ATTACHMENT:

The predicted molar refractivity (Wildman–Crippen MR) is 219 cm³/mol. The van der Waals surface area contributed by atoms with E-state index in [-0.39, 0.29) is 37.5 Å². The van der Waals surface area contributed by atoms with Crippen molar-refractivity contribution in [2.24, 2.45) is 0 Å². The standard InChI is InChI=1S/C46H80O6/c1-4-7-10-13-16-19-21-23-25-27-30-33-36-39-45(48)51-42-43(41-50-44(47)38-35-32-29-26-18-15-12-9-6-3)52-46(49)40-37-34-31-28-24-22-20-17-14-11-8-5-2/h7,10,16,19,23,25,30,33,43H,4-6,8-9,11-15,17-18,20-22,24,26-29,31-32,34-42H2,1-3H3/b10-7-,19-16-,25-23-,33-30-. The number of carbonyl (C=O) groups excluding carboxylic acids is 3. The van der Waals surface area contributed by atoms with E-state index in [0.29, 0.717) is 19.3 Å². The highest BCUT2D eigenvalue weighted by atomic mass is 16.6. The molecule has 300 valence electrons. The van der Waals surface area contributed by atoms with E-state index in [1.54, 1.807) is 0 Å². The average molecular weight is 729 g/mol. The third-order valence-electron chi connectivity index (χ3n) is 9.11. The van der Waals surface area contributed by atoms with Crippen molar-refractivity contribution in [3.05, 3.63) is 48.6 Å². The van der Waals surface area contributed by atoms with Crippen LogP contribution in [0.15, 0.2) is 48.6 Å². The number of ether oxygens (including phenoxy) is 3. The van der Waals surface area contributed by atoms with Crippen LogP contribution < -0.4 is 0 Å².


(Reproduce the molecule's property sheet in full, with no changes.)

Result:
The predicted molar refractivity (Wildman–Crippen MR) is 219 cm³/mol. The van der Waals surface area contributed by atoms with E-state index in [-0.39, 0.29) is 37.5 Å². The van der Waals surface area contributed by atoms with Crippen molar-refractivity contribution in [2.24, 2.45) is 0 Å². The standard InChI is InChI=1S/C46H80O6/c1-4-7-10-13-16-19-21-23-25-27-30-33-36-39-45(48)51-42-43(41-50-44(47)38-35-32-29-26-18-15-12-9-6-3)52-46(49)40-37-34-31-28-24-22-20-17-14-11-8-5-2/h7,10,16,19,23,25,30,33,43H,4-6,8-9,11-15,17-18,20-22,24,26-29,31-32,34-42H2,1-3H3/b10-7-,19-16-,25-23-,33-30-. The number of carbonyl (C=O) groups excluding carboxylic acids is 3. The van der Waals surface area contributed by atoms with E-state index in [0.29, 0.717) is 19.3 Å². The highest BCUT2D eigenvalue weighted by atomic mass is 16.6. The molecule has 300 valence electrons. The van der Waals surface area contributed by atoms with E-state index in [1.54, 1.807) is 0 Å². The average molecular weight is 729 g/mol. The third-order valence-electron chi connectivity index (χ3n) is 9.11. The van der Waals surface area contributed by atoms with Crippen molar-refractivity contribution in [3.05, 3.63) is 48.6 Å². The van der Waals surface area contributed by atoms with Crippen LogP contribution in [0.15, 0.2) is 48.6 Å². The number of ether oxygens (including phenoxy) is 3. The van der Waals surface area contributed by atoms with Crippen LogP contribution < -0.4 is 0 Å².